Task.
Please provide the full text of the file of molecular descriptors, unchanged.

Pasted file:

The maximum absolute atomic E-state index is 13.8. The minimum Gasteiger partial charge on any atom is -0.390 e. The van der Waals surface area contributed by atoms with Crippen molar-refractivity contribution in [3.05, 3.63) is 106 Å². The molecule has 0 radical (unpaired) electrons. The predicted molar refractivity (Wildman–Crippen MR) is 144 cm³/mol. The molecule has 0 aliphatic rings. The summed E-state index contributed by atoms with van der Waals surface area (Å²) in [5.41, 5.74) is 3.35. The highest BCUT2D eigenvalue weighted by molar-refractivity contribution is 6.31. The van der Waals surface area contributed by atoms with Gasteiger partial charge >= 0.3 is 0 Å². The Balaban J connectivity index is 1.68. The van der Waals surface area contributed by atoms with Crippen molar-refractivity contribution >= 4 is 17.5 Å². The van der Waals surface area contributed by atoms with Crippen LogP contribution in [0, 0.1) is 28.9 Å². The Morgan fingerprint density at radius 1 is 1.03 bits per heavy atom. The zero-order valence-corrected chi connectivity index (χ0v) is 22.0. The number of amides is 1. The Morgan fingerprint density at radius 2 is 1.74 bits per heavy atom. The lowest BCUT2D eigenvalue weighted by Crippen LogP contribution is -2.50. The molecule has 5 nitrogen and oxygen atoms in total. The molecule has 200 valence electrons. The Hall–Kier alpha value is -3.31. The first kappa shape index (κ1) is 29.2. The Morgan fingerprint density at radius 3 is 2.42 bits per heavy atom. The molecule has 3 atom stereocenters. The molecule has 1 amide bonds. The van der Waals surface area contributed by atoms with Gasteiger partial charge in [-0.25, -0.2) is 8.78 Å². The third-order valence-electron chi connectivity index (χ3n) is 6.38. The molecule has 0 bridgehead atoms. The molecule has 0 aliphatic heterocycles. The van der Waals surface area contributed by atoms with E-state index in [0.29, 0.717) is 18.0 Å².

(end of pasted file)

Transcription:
The maximum absolute atomic E-state index is 13.8. The minimum Gasteiger partial charge on any atom is -0.390 e. The van der Waals surface area contributed by atoms with Crippen molar-refractivity contribution in [3.05, 3.63) is 106 Å². The molecule has 0 radical (unpaired) electrons. The predicted molar refractivity (Wildman–Crippen MR) is 144 cm³/mol. The molecule has 0 aliphatic rings. The summed E-state index contributed by atoms with van der Waals surface area (Å²) in [5.41, 5.74) is 3.35. The highest BCUT2D eigenvalue weighted by molar-refractivity contribution is 6.31. The van der Waals surface area contributed by atoms with Gasteiger partial charge >= 0.3 is 0 Å². The Balaban J connectivity index is 1.68. The van der Waals surface area contributed by atoms with Crippen molar-refractivity contribution >= 4 is 17.5 Å². The van der Waals surface area contributed by atoms with Crippen LogP contribution in [0, 0.1) is 28.9 Å². The Morgan fingerprint density at radius 1 is 1.03 bits per heavy atom. The zero-order valence-corrected chi connectivity index (χ0v) is 22.0. The number of amides is 1. The Morgan fingerprint density at radius 2 is 1.74 bits per heavy atom. The lowest BCUT2D eigenvalue weighted by Crippen LogP contribution is -2.50. The molecule has 5 nitrogen and oxygen atoms in total. The molecule has 200 valence electrons. The Hall–Kier alpha value is -3.31. The first kappa shape index (κ1) is 29.2. The Morgan fingerprint density at radius 3 is 2.42 bits per heavy atom. The molecule has 3 atom stereocenters. The molecule has 1 amide bonds. The van der Waals surface area contributed by atoms with Gasteiger partial charge in [-0.25, -0.2) is 8.78 Å². The third-order valence-electron chi connectivity index (χ3n) is 6.38. The molecule has 0 bridgehead atoms. The molecule has 0 aliphatic heterocycles. The van der Waals surface area contributed by atoms with E-state index in [0.29, 0.717) is 18.0 Å².